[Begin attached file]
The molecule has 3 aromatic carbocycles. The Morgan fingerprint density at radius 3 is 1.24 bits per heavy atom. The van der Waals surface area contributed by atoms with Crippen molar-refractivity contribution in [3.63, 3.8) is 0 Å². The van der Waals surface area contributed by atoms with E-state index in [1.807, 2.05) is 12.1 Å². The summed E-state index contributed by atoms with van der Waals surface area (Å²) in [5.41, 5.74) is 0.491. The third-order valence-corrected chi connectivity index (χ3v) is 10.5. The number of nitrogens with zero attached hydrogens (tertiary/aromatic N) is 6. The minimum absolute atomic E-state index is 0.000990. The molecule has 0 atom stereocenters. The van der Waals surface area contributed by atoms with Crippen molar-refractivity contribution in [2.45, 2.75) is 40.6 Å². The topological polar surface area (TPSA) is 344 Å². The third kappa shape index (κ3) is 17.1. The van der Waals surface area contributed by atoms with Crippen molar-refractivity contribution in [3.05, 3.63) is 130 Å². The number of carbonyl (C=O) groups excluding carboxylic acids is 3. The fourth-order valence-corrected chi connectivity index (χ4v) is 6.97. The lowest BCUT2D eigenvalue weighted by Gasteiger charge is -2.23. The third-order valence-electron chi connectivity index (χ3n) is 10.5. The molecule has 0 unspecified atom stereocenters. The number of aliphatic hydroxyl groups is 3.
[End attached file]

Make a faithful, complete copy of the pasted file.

The molecule has 3 aromatic carbocycles. The Morgan fingerprint density at radius 3 is 1.24 bits per heavy atom. The van der Waals surface area contributed by atoms with Crippen molar-refractivity contribution in [3.63, 3.8) is 0 Å². The van der Waals surface area contributed by atoms with E-state index in [1.807, 2.05) is 12.1 Å². The summed E-state index contributed by atoms with van der Waals surface area (Å²) in [5.41, 5.74) is 0.491. The third-order valence-corrected chi connectivity index (χ3v) is 10.5. The number of nitrogens with zero attached hydrogens (tertiary/aromatic N) is 6. The minimum absolute atomic E-state index is 0.000990. The molecule has 0 atom stereocenters. The van der Waals surface area contributed by atoms with Crippen molar-refractivity contribution in [2.45, 2.75) is 40.6 Å². The topological polar surface area (TPSA) is 344 Å². The third kappa shape index (κ3) is 17.1. The van der Waals surface area contributed by atoms with Crippen molar-refractivity contribution in [3.05, 3.63) is 130 Å². The number of carbonyl (C=O) groups excluding carboxylic acids is 3. The fourth-order valence-corrected chi connectivity index (χ4v) is 6.97. The lowest BCUT2D eigenvalue weighted by Gasteiger charge is -2.23. The third-order valence-electron chi connectivity index (χ3n) is 10.5. The molecule has 0 unspecified atom stereocenters. The number of aliphatic hydroxyl groups is 3.